J.D. Power and Associates’ 2019 Initial Quality Study of new car owners surveyed provide the statistics that show that Kia vehicles are better in initial quality than Ford vehicles. J.D. Power ranks Kia second in initial quality, above the industry average. With 13 more problems per 100 vehicles, Ford is ranked fourth.

J.D. Power and Associates’ 2019 survey of the owners of three-year-old vehicles provides the long-term dependability statistics that show that Kia vehicles are more reliable than Ford vehicles. J.D. Power ranks Kia 10th in reliability, above the industry average. With 20 more problems per 100 vehicles, Ford is ranked 16th.

From surveys of all its subscribers, Consumer Reports’ December 2018 Auto Issue reports that Kia vehicles are more reliable than Ford vehicles. Consumer Reports ranks Kia 13 places higher in reliability than Ford.

Engine

As tested in Car and Driver the Kia Soul 2.0 4 cyl. is faster than the Ford Escape 1.5 turbo 4 cyl. (automatics tested):

Soul

Escape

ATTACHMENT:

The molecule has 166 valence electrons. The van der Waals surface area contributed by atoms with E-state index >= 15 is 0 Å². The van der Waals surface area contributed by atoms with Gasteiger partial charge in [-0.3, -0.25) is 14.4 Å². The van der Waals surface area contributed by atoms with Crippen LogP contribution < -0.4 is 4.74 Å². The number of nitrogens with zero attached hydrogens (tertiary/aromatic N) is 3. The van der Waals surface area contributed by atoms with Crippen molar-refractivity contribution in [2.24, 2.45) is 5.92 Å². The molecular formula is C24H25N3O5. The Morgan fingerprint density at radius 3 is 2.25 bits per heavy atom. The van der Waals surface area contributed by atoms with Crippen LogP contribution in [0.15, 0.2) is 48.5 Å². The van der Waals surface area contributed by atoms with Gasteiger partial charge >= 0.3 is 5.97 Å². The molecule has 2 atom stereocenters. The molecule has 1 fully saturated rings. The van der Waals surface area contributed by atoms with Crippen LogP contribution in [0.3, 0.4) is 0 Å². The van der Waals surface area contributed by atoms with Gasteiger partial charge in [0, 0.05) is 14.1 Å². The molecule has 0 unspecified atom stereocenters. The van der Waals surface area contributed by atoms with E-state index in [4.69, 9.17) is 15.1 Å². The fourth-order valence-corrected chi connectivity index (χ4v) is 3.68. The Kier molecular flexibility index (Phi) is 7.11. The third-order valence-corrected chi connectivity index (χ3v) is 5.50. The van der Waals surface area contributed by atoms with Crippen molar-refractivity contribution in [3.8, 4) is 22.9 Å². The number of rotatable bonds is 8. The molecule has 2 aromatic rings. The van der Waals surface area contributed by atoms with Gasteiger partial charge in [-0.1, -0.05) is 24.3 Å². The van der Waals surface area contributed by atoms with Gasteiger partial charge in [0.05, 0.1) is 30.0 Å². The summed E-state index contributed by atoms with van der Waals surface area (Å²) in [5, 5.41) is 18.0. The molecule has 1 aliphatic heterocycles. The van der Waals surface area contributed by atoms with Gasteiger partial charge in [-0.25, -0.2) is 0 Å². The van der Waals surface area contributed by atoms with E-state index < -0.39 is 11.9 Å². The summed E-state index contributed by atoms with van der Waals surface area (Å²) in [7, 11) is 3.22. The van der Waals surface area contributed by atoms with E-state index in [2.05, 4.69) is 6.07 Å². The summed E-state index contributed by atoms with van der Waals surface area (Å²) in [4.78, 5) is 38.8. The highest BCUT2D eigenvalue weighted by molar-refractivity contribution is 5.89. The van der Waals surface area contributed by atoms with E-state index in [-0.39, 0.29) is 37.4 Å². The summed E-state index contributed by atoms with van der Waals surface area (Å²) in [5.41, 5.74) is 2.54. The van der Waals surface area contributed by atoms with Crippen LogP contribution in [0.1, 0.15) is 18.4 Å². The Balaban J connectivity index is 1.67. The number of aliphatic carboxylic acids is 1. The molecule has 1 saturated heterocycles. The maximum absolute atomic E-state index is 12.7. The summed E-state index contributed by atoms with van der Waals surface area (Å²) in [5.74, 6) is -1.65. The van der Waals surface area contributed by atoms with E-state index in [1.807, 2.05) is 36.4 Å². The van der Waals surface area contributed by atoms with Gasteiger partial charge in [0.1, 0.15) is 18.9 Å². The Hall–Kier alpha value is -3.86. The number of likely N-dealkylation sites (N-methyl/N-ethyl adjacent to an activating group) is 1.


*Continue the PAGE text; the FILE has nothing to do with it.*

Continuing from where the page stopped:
Zero to 60 MPH

8 sec

9.2 sec

Zero to 100 MPH

24.7 sec

36.2 sec

5 to 60 MPH Rolling Start

8.2 sec

9.7 sec

Quarter Mile

16.4 sec

16.9 sec

Speed in 1/4 Mile

86 MPH

81 MPH

Top Speed

120 MPH

114 MPH

Fuel Economy and Range

On the EPA test cycle the Soul gets better fuel mileage than the Escape:

MPG

Soul

FWD

Manual

2.0 DOHC 4 cyl.

25 city/31 hwy

Auto

EX 2.0 DOHC 4 cyl.

29 city/35 hwy

2.0 DOHC 4 cyl.

27 city/33 hwy

GT Turbo 1.6 turbo 4 cyl.

27 city/32 hwy

Escape

FWD

Auto

2.5 DOHC 4 cyl.

21 city/29 hwy

1.5 turbo 4 cyl.

23 city/30 hwy

2.0 turbo 4 cyl.

22 city/28 hwy

AWD

Auto

1.5 turbo 4 cyl.

22 city/28 hwy

2.0 turbo 4 cyl.

21 city/27 hwy